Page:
Daniel Roth has an interesting piece in the current issue of Fortune about the lessons Hollywood might learn from Mangawood. He tells Boing Boing, "The story analyzes how the niche worlds of anime and manga manage to pull off something increasingly rare in showbiz: they court their customers instead of alienating them, encouraging fansubbers (explained in detail in the piece), showing up at all fan shows, and pursuing whatever cutting edge technology their viewers are buying."

Snip from the piece:

Anime and manga firms have taken on forms very different from Hollywood studios or publishing houses. They more closely resemble the constantly updating startups of Silicon Valley. Their ethos is to get the product out to the right people -- whether it's on a DVD or over a mobile phone or downloadable -- and see what happens. If it succeeds, milk it; if not, try something different. And if the fans are into file sharing (which they are), keep the lawyers leashed and find a way to make piracy work for you.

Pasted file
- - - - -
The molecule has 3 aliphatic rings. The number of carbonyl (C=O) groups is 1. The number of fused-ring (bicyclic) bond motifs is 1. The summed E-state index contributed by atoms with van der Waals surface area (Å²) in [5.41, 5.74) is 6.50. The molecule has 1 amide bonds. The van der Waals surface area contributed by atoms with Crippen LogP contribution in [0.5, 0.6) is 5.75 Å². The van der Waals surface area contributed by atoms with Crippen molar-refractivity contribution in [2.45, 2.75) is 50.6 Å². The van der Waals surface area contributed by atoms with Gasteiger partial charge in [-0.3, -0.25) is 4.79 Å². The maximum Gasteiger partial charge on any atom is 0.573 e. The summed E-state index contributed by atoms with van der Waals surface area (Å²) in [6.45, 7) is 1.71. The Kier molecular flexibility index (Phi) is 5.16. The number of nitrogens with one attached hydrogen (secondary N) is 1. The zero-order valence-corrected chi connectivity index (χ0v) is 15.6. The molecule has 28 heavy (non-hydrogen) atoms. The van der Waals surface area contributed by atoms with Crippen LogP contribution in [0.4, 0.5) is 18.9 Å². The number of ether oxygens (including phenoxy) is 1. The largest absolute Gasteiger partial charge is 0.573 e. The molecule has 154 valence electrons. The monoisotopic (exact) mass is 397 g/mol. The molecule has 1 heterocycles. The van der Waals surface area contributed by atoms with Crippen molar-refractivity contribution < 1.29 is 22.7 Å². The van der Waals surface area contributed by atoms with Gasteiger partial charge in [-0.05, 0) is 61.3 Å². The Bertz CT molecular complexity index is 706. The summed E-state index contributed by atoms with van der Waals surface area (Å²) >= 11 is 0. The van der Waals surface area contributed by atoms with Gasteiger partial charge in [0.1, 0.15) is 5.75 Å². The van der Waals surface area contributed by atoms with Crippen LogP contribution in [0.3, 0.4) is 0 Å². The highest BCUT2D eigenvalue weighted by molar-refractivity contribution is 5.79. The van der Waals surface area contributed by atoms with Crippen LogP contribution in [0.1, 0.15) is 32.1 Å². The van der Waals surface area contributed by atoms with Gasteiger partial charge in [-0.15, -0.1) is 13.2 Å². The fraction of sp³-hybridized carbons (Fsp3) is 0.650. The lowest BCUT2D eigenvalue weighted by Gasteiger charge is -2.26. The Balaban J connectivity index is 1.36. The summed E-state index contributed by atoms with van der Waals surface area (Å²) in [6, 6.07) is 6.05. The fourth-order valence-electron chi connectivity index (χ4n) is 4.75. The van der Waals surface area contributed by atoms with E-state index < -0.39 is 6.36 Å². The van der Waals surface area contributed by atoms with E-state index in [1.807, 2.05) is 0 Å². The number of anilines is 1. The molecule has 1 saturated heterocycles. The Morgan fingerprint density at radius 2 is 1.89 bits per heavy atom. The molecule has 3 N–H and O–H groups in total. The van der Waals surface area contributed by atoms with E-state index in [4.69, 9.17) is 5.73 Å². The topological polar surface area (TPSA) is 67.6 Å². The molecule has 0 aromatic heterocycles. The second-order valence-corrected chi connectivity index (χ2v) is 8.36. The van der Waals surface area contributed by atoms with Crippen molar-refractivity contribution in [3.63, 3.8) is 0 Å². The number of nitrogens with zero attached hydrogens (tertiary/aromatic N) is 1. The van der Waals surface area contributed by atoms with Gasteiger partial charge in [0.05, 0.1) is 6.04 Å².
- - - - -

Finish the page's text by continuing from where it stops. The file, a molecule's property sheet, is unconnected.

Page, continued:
(...)Female fans now make up about half the attendees at the conferences. Responding to the interest, CosmoGirl last summer began running its own manga strip on the back page of every issue. 'We started hearing girls say their favorite books and favorite things to read were manga,' says Ann Shoket, the magazine's executive editor. 'The girls have drawn their own manga for us. Not just one weird girl -- a lot of girls.')

Link

Barlow on death of Grateful Dead music sharing, fans protest

Recently, Cory blogged this news:
"Archive.org has been forced to take down over 1000 soundboard recordings of the Grateful Dead by Jerry's wife and a few (perhaps one) remaining member of the band."